In a reversal, OSHA has altered its enforcement policy for recordable cases of COVID-19, adding that it will increase workplace inspections as economies reopen in states throughout the country.
The US regulator says that throughout the course of the pandemic, understanding about the transmission and prevention of infection has improved.
As such, OSHA has issued two revised enforcement policies to ensure employers are taking action to protect their employees. The new enforcement policies override existing guidance from April 10.
First, OSHA is increasing in-person inspections at all types of workplaces. This reflects changing circumstances in which many non-critical businesses have begun to reopen in areas of lower community spread.
Second, OSHA is revising its previous enforcement policy for recording cases of coronavirus. Under OSHA’s recordkeeping requirements, coronavirus is a recordable illness, and employers are responsible for recording cases of the coronavirus, if the case:
“Given the nature of the disease and community spread, however, in many instances it remains difficult to determine whether a coronavirus illness is work-related, especially when an employee has experienced potential exposure both in and out of the workplace. OSHA’s guidance emphasizes that employers must make reasonable efforts, based on the evidence available to the employer, to ascertain whether a particular case of coronavirus is work-related.”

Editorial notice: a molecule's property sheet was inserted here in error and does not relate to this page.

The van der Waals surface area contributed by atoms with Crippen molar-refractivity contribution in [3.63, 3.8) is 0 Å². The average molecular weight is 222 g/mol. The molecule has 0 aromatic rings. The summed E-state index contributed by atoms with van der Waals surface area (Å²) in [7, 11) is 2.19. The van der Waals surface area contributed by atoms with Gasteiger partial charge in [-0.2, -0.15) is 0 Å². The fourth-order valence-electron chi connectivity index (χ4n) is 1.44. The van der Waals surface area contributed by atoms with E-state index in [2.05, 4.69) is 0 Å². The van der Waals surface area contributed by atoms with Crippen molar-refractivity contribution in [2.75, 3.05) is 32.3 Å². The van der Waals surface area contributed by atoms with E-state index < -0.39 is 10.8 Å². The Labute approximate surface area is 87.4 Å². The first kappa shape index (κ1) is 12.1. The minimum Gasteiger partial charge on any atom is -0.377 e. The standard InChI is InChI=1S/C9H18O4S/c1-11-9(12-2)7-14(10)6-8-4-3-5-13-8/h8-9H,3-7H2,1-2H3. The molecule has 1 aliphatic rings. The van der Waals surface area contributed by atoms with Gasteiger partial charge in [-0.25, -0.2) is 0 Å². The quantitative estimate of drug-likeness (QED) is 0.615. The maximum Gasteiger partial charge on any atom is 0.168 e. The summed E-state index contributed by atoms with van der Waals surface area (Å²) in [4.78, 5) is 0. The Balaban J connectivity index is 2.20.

The regulator added that “recording a COVID-19 illness does not, of itself, mean that the employer has violated any OSHA standard.”
Because of the difficulty with determining work-relatedness, OSHA is exercising enforcement discretion to assess employers’ efforts in making work-related determinations.
When determining whether an employer has complied with the revised policy, OSHA instructs compliance officers to apply the following considerations:
- The reasonableness of the employer’s investigation into whether the COVID-19 case was work-related
- The evidence available to the employer
- The evidence that COVID-19 was contracted at work
“If, after the reasonable and good faith inquiry described above, the employer cannot determine whether it is more likely than not that exposure in the workplace played a causal role with respect to a particular case of COVID-19, the employer does not need to record that COVID-19 illness.”
Employers with no more than 10 employees and certain employers in “low-hazard industries” do not have an obligation to report COVID-19 cases unless a work-related illness results in death, in-patient hospitalisation, amputation or loss of an eye.